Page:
Meet the man serving Kenyans with free mobile money transactions
- The story of Asilimia- translated to percentage in English goes two years back and the platform has now been up and running for about one year. The app is built over existing mobile money infrastructure and currently serves subscribers to Safaricom’s M-Pesa.
- Mwendwa does not define Asilimia as a mobile money company but rather sees it as a complementary service to existing infrastructure.
- The ensuing Covid-19 pandemic has brought up an unexpected experiment on what zero-rated mobile money transaction would mean on a grand scale.
Tekwane Mwendwa is the founder and current operations manager at Asilimia Kenya, an application freeing up fees on all mobile money transactions.
The story of Asilimia – translated to percentage in English — goes two years back and the platform has now been up and running for about one year.
The app is built over existing mobile money infrastructure and currently serves subscribers to Safaricom’s mobile money service M-Pesa.
“Every Kenyan has had that experience of an insufficient funds to complete a transaction. A lot of emotion is also involved and most of us are familiar with the Kenyan semantics of ‘Na unitumie na ya kutoa’ (Send the cash with a top up to facilitate the withdrawal),” Mr Mwendwa told Citizen Digital in an interview on June 5.
“For me this was very personal. While some may take transactions amounts for granted, realized savings makes a big difference for others. Most people have been slow to adopt to mobile money because of costs.”
Mwendwa stops short of defining Asilimia as a mobile money company but rather sees it as a complementary service.
“We are like what Netflix is to entertainment or what Uber is to the taxi business in Kenya. We are the Amazon of mobile money. Uber is not a transport company while Amazon is not a bookshop but sells books,” he added.
“We are not competition to telcos but rather complement what they offer. It’s like an accessory… say a mouse to a laptop. You can’t buy the mouse and say you don’t need the computer.”
Deploying Asilimia requires one to install the application and pay off a monthly one off charge of about Ksh.150 to enjoy the zero rates mobile money transactions.
While Mwendwa says the idea is easy to grasp, selling the alternative business model has been no walk on the park as many find the idea preposterous.
“When one meets a person saying they will walk on water, the conversation likely ends there.”
However, Mwendwa says the future of mobile money will bring along the zero-rating on fees with Asilimia being the first to move ahead of everybody else.
So far, the start-up has immersed atleast 10,000 individual users and has processed over Ksh.106.1 million ($1 million) transactions.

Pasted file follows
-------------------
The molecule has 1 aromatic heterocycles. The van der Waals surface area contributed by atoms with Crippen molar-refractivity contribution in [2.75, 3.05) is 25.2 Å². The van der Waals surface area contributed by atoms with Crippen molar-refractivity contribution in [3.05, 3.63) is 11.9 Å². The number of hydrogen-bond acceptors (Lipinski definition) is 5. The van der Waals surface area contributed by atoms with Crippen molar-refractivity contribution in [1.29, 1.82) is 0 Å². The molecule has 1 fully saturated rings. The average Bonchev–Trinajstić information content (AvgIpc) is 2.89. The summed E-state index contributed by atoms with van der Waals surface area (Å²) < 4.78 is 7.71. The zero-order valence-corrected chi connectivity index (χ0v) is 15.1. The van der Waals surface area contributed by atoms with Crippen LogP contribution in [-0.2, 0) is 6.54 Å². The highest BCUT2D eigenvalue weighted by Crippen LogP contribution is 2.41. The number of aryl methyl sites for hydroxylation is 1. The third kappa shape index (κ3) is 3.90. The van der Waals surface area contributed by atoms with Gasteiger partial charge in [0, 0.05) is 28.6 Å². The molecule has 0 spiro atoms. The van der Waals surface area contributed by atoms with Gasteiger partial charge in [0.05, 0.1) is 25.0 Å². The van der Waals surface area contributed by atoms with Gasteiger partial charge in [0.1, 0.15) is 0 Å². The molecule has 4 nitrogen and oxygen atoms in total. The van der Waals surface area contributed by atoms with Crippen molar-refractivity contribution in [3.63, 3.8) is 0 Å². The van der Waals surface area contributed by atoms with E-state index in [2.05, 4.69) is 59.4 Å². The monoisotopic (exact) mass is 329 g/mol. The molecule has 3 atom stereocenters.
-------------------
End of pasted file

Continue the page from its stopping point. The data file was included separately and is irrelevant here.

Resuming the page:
Meanwhile, the ensuing COVID-19 pandemic has brought up an unexpected experiment on what zero-rated mobile money transaction would mean on a grand scale.
On March 16, the Central Bank of Kenya (CBK) directed telco operators and payment service providers (PSPs) to waiver all charges on mobile money transactions of up to Ksh.1000 while scrapping fees on transfers in between bank accounts and mobile wallets.
This in a means to encourage the use of digital cash over actual fiat money in a bid to curb the spread of the virus in the country.
Subsequently, mobile money transactions have increased by volume and values to indicate success of drawing in more Kenyans to the platforms by zero rating fees.
For instance, transactions between Ksh.101 and Ksh.500 have jumped to 2.1 million daily from 1.2 million previously while those between Ksh.501 and Ksh.1000 have risen by an average 692,385 following the emergency measures to 1.4 million.
The value of the transactions has meanwhile increased by Ksh.235.6 million and Ksh.697.5 million to an average of Ksh.621.4 million and Ksh.1.2 billion respectively.
“This confirms that the waiver of fees for up to Ksh.1000 encouraged more mobile money transactions,” noted the CBK.
Mobile money transactions have continued to feature in prominence among Kenyans having risen by an average 7 times in both value and volumes between December 2009 and March this year.
Zero-rated transactions will nevertheless represent revenue losses to mobile-money firms with Safaricom for instance projecting a Ksh.5.5 billion revenue loss in three months from the waiver of fees on transactions up to Ksh.1000.
Asilimia meanwhile sees its future beyond zero-rating mobile money fees as it now eyes a disruption in the digital lending sphere to address current inefficiencies in the nascent industry.|
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